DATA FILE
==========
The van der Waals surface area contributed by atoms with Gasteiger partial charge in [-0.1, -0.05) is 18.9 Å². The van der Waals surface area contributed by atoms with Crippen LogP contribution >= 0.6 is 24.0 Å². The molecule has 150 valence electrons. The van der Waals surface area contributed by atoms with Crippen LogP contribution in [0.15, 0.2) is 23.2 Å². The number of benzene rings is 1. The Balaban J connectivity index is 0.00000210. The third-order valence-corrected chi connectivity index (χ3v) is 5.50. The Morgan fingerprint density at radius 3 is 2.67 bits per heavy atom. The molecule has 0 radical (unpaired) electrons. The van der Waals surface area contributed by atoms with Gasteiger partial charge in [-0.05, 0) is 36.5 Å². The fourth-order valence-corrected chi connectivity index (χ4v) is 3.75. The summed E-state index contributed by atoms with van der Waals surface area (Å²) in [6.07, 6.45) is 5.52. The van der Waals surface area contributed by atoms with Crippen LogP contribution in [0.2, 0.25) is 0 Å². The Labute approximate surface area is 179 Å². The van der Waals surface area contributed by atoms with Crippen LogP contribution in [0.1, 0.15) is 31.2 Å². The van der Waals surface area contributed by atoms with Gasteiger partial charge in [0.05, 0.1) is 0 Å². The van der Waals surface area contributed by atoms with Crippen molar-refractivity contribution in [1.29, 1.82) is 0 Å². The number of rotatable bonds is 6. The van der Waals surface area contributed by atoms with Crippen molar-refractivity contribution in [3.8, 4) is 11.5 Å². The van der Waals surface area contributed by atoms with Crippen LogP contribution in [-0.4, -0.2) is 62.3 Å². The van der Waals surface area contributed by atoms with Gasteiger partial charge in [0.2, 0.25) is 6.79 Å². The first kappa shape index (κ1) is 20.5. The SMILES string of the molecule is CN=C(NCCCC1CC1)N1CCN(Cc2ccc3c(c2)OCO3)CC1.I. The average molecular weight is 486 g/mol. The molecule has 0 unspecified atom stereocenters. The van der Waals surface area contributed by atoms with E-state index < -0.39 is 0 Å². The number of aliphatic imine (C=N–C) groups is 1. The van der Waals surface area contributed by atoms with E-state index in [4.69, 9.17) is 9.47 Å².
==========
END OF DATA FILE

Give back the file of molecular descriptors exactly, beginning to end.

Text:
The van der Waals surface area contributed by atoms with Gasteiger partial charge in [-0.1, -0.05) is 18.9 Å². The van der Waals surface area contributed by atoms with Crippen LogP contribution >= 0.6 is 24.0 Å². The molecule has 150 valence electrons. The van der Waals surface area contributed by atoms with Crippen LogP contribution in [0.15, 0.2) is 23.2 Å². The number of benzene rings is 1. The Balaban J connectivity index is 0.00000210. The third-order valence-corrected chi connectivity index (χ3v) is 5.50. The Morgan fingerprint density at radius 3 is 2.67 bits per heavy atom. The molecule has 0 radical (unpaired) electrons. The van der Waals surface area contributed by atoms with Gasteiger partial charge in [-0.05, 0) is 36.5 Å². The fourth-order valence-corrected chi connectivity index (χ4v) is 3.75. The summed E-state index contributed by atoms with van der Waals surface area (Å²) in [6.07, 6.45) is 5.52. The van der Waals surface area contributed by atoms with Crippen LogP contribution in [0.2, 0.25) is 0 Å². The Labute approximate surface area is 179 Å². The van der Waals surface area contributed by atoms with Crippen LogP contribution in [0.1, 0.15) is 31.2 Å². The van der Waals surface area contributed by atoms with Gasteiger partial charge in [0.05, 0.1) is 0 Å². The van der Waals surface area contributed by atoms with Crippen molar-refractivity contribution in [1.29, 1.82) is 0 Å². The number of rotatable bonds is 6. The van der Waals surface area contributed by atoms with Crippen molar-refractivity contribution in [3.8, 4) is 11.5 Å². The van der Waals surface area contributed by atoms with Crippen LogP contribution in [-0.4, -0.2) is 62.3 Å². The van der Waals surface area contributed by atoms with Gasteiger partial charge in [0.2, 0.25) is 6.79 Å². The first kappa shape index (κ1) is 20.5. The SMILES string of the molecule is CN=C(NCCCC1CC1)N1CCN(Cc2ccc3c(c2)OCO3)CC1.I. The average molecular weight is 486 g/mol. The molecule has 0 unspecified atom stereocenters. The van der Waals surface area contributed by atoms with E-state index < -0.39 is 0 Å². The number of aliphatic imine (C=N–C) groups is 1. The van der Waals surface area contributed by atoms with E-state index in [4.69, 9.17) is 9.47 Å².